The new immunization clinic has been made possible by a generous donation to BC Children’s Hospital Foundation from Save-On-Foods. In addition to supporting the immunization clinic, funding from the donation will go toward consultation services to physicians across the province, with the goal to improve immunization rates for children, including those with complex medical conditions.

**This post was written in collaboration with the BC Children’s Hospital Foundation**

Celebrating Immunization: Understanding why some parents are hesitant about vaccines

NATIONAL IMMUNIZATION AWARENESS WEEK (#NIAW2017)

April 22nd - 29th, 2017
The VEC is celebrating National Immunization Awareness Week by sharing five of our chosen immunization stories about our research. Take a look at all five stories here or by heading to our homepage.

Researchers at the VEC are listening to parents about their opinions on immunizations in hopes to understand reasons for the growing concern of vaccine hesitancy. Based on interviews with mothers whose attitudes about vaccinations had changed over time, It was found that mothers who were initially hesitant about vaccines described feeling fear, anxiety, and confusion when deciding about infant immunization. Read more:

Why is this a concern that we need to learn more about?

Low vaccination coverage can lead to re-emergence of infectious diseases like pertussis and measles. “Identifying the reasons why Canadians accept or refuse vaccines is essential to learning how to develop, evaluate and promote effective strategies for immunization,” said a Public Health Agency of Canada spokeswoman. Quote – Ottawa Citizen

The research suggests that health care providers can play a role in helping reduce vaccine hesitancy by building open and supportive relationships of trust between provider and patient. Listening to parents’ concerns, following up with parents who experience a health scare or new diagnosis, and providing consistent and verifiable vaccine safety and effectiveness information may be helpful. This study is led by VEC researcher Dr. Julie Bettinger and VEC Postdoctoral Fellow, Dr. Devon Greyson.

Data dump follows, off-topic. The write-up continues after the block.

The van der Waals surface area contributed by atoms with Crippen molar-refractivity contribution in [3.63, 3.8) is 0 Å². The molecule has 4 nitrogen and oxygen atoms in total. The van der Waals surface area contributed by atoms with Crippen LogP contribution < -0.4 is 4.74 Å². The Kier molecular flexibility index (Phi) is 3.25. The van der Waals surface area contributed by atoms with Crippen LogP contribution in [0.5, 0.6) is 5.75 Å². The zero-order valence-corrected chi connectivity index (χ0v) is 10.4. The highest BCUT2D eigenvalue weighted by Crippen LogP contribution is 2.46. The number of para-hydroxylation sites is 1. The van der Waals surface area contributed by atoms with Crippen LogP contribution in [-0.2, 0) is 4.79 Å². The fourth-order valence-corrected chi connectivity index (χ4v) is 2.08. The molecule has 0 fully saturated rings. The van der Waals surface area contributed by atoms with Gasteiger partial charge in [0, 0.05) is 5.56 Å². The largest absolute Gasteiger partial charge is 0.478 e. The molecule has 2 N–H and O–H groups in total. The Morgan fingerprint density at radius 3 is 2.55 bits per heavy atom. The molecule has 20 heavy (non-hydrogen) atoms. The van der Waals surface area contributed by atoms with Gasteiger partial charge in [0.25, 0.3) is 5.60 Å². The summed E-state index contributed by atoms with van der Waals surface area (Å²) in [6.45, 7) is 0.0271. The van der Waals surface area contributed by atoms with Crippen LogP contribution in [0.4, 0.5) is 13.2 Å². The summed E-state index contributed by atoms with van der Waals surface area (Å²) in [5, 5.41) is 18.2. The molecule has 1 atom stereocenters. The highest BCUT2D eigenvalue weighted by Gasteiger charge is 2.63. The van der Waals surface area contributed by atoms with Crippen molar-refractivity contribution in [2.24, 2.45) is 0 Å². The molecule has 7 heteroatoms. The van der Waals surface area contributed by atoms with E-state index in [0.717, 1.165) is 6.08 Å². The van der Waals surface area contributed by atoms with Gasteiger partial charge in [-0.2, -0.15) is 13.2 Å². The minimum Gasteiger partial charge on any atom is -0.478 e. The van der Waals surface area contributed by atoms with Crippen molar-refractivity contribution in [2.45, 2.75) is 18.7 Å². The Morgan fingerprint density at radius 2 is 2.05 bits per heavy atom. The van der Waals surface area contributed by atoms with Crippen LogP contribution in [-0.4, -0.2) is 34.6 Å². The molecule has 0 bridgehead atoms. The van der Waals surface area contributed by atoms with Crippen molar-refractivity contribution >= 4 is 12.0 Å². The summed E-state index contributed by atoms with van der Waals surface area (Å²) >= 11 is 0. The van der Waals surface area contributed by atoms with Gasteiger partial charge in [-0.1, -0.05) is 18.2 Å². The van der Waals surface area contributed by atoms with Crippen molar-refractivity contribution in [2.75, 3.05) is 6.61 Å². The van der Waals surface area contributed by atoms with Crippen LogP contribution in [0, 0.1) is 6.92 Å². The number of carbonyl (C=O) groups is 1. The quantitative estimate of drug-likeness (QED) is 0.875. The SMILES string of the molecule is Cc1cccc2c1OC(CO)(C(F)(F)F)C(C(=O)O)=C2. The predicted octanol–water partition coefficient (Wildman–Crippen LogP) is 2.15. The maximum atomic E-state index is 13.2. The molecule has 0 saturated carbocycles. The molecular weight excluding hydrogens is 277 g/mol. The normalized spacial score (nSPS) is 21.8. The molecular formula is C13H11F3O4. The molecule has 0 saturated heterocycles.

This research received news coverage in Sun Media, Ottawa Citizen, and UBC news

Celebrating Immunization: National Immunization Awareness Week 2017

NATIONAL IMMUNIZATION AWARENESS WEEK (#NIAW2017)

April 22nd - 29th, 2017
The VEC is celebrating National Immunization Awareness Week, an annual event to recognize the importance of immunization, by sharing a selection of our research highlights and news. You can read each story by clicking the links below

Human Vaccines Project to accelerate the development of vaccines


BC Children’s Hospital opening Canada’s first onsite immunization clinic in 2017


Cytomegalovirus (CMV) vaccine


Understanding why some parents are hesitant about vaccines


Early life immune system